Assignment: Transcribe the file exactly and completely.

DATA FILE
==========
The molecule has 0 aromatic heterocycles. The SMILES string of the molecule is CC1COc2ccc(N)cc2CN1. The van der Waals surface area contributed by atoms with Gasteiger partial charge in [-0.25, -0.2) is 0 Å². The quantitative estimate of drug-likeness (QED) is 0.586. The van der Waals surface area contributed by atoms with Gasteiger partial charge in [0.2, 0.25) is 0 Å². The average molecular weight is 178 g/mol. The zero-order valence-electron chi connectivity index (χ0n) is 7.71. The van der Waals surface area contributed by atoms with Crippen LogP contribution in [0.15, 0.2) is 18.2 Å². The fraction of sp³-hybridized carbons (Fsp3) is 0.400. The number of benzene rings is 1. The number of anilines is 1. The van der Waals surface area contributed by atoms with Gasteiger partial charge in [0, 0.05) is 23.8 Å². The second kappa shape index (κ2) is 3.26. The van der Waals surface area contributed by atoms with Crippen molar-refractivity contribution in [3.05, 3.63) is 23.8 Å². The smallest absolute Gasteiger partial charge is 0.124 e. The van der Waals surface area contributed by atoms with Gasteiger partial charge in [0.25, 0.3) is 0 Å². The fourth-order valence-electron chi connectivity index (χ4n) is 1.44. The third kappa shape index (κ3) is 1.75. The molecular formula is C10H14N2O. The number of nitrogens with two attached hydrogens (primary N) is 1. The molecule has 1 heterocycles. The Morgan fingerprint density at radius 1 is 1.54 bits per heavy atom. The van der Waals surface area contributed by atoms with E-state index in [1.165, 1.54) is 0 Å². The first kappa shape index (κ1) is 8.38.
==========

The molecule has 0 aromatic heterocycles. The SMILES string of the molecule is CC1COc2ccc(N)cc2CN1. The van der Waals surface area contributed by atoms with Gasteiger partial charge in [-0.25, -0.2) is 0 Å². The quantitative estimate of drug-likeness (QED) is 0.586. The van der Waals surface area contributed by atoms with Gasteiger partial charge in [0.2, 0.25) is 0 Å². The average molecular weight is 178 g/mol. The zero-order valence-electron chi connectivity index (χ0n) is 7.71. The van der Waals surface area contributed by atoms with Crippen LogP contribution in [0.15, 0.2) is 18.2 Å². The fraction of sp³-hybridized carbons (Fsp3) is 0.400. The number of benzene rings is 1. The number of anilines is 1. The van der Waals surface area contributed by atoms with Gasteiger partial charge in [0, 0.05) is 23.8 Å². The second kappa shape index (κ2) is 3.26. The van der Waals surface area contributed by atoms with Crippen molar-refractivity contribution in [3.05, 3.63) is 23.8 Å². The smallest absolute Gasteiger partial charge is 0.124 e. The van der Waals surface area contributed by atoms with Gasteiger partial charge in [0.25, 0.3) is 0 Å². The fourth-order valence-electron chi connectivity index (χ4n) is 1.44. The third kappa shape index (κ3) is 1.75. The molecular formula is C10H14N2O. The number of nitrogens with two attached hydrogens (primary N) is 1. The molecule has 1 heterocycles. The Morgan fingerprint density at radius 1 is 1.54 bits per heavy atom. The van der Waals surface area contributed by atoms with E-state index in [1.165, 1.54) is 0 Å². The first kappa shape index (κ1) is 8.38.